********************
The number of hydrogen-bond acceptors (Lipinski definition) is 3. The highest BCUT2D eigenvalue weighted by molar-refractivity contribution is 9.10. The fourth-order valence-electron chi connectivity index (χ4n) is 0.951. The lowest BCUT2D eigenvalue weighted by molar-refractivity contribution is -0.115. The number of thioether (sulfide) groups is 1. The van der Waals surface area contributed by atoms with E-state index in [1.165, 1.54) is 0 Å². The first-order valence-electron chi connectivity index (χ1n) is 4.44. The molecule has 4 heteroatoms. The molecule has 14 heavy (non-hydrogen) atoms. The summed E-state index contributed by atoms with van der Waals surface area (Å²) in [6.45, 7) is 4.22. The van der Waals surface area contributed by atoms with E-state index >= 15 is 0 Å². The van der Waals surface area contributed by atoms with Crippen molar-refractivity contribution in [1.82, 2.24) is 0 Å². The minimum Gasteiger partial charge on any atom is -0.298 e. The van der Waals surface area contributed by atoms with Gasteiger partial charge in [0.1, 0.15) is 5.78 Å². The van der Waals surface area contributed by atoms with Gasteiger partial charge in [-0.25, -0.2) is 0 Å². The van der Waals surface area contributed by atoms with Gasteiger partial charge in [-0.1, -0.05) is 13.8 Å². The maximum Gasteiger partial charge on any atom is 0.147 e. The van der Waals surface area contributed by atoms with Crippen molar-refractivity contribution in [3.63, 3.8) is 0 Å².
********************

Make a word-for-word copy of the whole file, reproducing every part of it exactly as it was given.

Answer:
The number of hydrogen-bond acceptors (Lipinski definition) is 3. The highest BCUT2D eigenvalue weighted by molar-refractivity contribution is 9.10. The fourth-order valence-electron chi connectivity index (χ4n) is 0.951. The lowest BCUT2D eigenvalue weighted by molar-refractivity contribution is -0.115. The number of thioether (sulfide) groups is 1. The van der Waals surface area contributed by atoms with E-state index in [1.165, 1.54) is 0 Å². The first-order valence-electron chi connectivity index (χ1n) is 4.44. The molecule has 4 heteroatoms. The molecule has 14 heavy (non-hydrogen) atoms. The summed E-state index contributed by atoms with van der Waals surface area (Å²) in [6.45, 7) is 4.22. The van der Waals surface area contributed by atoms with E-state index >= 15 is 0 Å². The van der Waals surface area contributed by atoms with Crippen molar-refractivity contribution in [1.82, 2.24) is 0 Å². The minimum Gasteiger partial charge on any atom is -0.298 e. The van der Waals surface area contributed by atoms with Gasteiger partial charge in [0.1, 0.15) is 5.78 Å². The van der Waals surface area contributed by atoms with Gasteiger partial charge in [-0.25, -0.2) is 0 Å². The van der Waals surface area contributed by atoms with Gasteiger partial charge in [-0.1, -0.05) is 13.8 Å². The maximum Gasteiger partial charge on any atom is 0.147 e. The van der Waals surface area contributed by atoms with Crippen molar-refractivity contribution in [3.63, 3.8) is 0 Å².